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MAINTENANCE TREATMENT WITH QUETIAPINE WHEN COMBINED WITH EITHER LITHIUM OR DIVALPROEX IN BIPOLAR I DISORDER: ANALYSIS OF TWO LARGE RANDOMIZED, PLACEBO-CONTROLLED TRIALS

Authors

  • Trisha Suppes M.D., Ph.D.,

    Corresponding author
    1. Department of Psychiatry and Behavioral Sciences, Stanford University School of Medicine, Stanford, California
    2. Bipolar and Depression Research Program, VA Palo Alto Health Care System, Palo Alto, California
    • Correspondence to: Trisha Suppes, Department of Psychiatry and Behavioral Sciences, VA Bipolar and Depression Research Program, VA Palo Alto Health Care System, Stanford University School of Medicine, 3801 Miranda Avenue (151T), Palo Alto, CA 94304. E-mail: tsuppes@stanford.edu

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  • Eduard Vieta M.D., Ph.D.,

    1. Clinical Institute of Neuroscience, Hospital Clinic, IDIBAPS, CIBERSAM, University of Barcelona, Barcelona, Spain
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  • Urban Gustafsson Ph.D.,

    1. AstraZeneca R&D, Södertälje, Sweden
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  • Birgit Ekholm M.D., Ph.D.

    1. Department of Psychiatry, University of Umeå, Umeå, Sweden
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  • Contract grant sponsor: AstraZeneca.

Abstract

Background

To determine the efficacy and safety of quetiapine combined with lithium or divalproex for preventing mood events in patients with bipolar I disorder. In this pooled analysis of two similar long-term studies (D1447C00126 [NCT00107731] and D1447C00127 [NCT00081380]), lithium and divalproex treatment groups were analyzed separately.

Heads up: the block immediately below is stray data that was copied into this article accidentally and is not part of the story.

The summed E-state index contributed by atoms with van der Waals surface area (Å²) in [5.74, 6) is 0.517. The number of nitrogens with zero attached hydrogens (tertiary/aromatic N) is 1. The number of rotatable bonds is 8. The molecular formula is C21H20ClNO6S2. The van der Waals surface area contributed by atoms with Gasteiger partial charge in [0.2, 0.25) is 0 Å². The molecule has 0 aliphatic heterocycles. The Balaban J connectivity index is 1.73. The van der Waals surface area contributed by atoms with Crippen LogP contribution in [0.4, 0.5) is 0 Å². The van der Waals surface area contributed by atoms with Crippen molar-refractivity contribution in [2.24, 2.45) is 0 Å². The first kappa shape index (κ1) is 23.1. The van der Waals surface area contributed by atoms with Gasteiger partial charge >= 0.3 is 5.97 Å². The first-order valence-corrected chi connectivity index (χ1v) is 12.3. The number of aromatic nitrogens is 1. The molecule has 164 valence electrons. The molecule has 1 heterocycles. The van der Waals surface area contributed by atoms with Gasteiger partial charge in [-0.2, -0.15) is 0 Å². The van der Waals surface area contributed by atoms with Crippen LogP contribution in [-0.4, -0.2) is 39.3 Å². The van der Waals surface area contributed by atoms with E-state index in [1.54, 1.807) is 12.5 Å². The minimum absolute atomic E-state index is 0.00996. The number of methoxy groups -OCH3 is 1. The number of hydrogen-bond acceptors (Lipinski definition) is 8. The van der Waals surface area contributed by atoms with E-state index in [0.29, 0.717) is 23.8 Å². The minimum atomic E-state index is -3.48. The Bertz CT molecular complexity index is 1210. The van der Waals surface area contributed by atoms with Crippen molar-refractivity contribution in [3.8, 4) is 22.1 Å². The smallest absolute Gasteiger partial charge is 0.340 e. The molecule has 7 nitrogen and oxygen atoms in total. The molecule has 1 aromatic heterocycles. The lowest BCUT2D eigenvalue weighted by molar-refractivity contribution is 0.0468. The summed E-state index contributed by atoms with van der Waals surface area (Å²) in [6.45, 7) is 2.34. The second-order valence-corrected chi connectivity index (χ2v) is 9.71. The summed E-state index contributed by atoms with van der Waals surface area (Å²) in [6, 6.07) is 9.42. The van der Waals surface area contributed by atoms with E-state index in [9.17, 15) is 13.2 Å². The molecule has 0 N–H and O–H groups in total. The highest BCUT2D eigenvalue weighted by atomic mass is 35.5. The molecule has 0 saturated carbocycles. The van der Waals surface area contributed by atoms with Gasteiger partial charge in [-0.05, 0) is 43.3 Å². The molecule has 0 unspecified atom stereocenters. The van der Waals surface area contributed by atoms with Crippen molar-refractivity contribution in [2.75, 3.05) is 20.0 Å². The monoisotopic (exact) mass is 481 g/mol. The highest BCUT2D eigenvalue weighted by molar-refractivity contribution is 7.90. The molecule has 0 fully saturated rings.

Methods

Patients received open-label quetiapine (400–800 mg/d) plus lithium or divalproex to achieve ≥12 weeks of clinical stability before being randomized to double-blind combination treatment with quetiapine (400–800 mg/d) or placebo plus lithium or divalproex for up to 104 weeks. The primary endpoint was time to first mood event postrandomization following open stabilization.

Results

Of 3,414 patients in the stabilization phase, 1,326 were randomized. There were no differences in the risk of recurrence of mood, mania, or depression between quetiapine plus lithium or quetiapine plus divalproex. Among patients co-treated with placebo and lithium, the risk of recurrence of a mania event was significantly higher than among patients co-treated with placebo and divalproex. In patients with an index episode of mania, placebo plus lithium was associated with a significantly higher risk of recurrence of a mania event than placebo plus divalproex. Safety data were generally consistent with recognized safety profiles.

Conclusions

In patients with bipolar I disorder previously stabilized on quetiapine and lithium or divalproex, maintenance therapy with quetiapine significantly increased the time to recurrence of a mood event (mania or depression) versus placebo, regardless of whether it was combined with lithium or divalproex.

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